By CAPTION: A buggy loaded with late-season pumpkins clatters down the road near Belle Center, Ohio. This was snapped by an Amish365 reader several years ago.
There is a definite change to the rhythm of the work on Amish farms as we get into mid-October. The last flaming orbs of orange are picked from the patches and turned into pies, breads, muffins, and even soups. October and November sees gardens picked clean and tilled under for another season. Produce auctions wind down and colorful mums and asters give the season – and wayward butterflies – a last gasp of color and pollen before the winter drab and dull. Crisp, fresh apples continue to be harvested and pressed into cider and baked into pies. Cellars are filled with apples and potatoes and colorful jars of canned goods for hungry families to enjoy the bounty of summer year-round. Mornings grow colder and much of Amish County awaits the early morning nip of its first frost. Charcoal black colored coats come out of storage, are washed and aired out.
The days grow shorter and suppers shift earlier, so do bed times. The first chunks of coal and the first armfuls of firewood make their way into stoves. Some Amish homes place coal stoves in their basement and let the natural rise of warm air waft its way up through venting in the floors. Other Amish homes have stoves in every room to put off a toasty glow when night arrives. Evenings begin to fill with Amish children - scholars, they call them - sitting at tables and sofas working on essays and read assignments for school the next day.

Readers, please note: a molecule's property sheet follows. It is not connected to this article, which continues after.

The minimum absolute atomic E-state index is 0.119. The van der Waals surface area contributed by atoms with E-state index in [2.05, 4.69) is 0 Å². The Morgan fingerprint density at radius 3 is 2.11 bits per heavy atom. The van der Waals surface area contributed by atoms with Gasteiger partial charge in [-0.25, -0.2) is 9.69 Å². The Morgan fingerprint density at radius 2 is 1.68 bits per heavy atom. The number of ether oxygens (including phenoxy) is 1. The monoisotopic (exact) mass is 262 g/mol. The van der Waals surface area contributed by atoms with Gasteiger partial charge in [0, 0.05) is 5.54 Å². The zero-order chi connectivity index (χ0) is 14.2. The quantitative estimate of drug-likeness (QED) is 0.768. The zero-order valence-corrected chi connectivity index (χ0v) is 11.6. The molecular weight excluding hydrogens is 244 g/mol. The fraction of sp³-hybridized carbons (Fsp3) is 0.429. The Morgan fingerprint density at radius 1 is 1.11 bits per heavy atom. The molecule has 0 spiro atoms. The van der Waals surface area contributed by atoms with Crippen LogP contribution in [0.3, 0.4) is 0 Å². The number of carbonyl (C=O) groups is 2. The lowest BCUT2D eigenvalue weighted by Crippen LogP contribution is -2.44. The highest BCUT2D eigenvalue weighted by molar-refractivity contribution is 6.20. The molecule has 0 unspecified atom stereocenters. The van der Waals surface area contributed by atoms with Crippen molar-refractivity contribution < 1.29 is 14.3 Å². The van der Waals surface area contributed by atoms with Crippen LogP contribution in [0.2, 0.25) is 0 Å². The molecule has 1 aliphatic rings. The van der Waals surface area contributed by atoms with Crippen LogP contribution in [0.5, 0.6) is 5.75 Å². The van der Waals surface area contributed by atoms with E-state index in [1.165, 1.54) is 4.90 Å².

Tourists flock to Amish country to admire the changing leaves cloaking hillsides as a buggy backdrop and to perhaps buy some fresh cider. But beneath the tourist bustle the Amish are also on the move, headed to fields for one last softball game before the cold weather arrives or a final frolic or barn-raising before winter's chilll grinds much outdoor work to a halt.
Halloween is largely ignored in Amish communities, but the secular traditions of a trick or a treat make their way into their lives, especially among the children who go to public schools.
For the Amish communities that use gasoline-powered tractors and mowers, the equipment is chec ed and cared for and then stored away for the winter.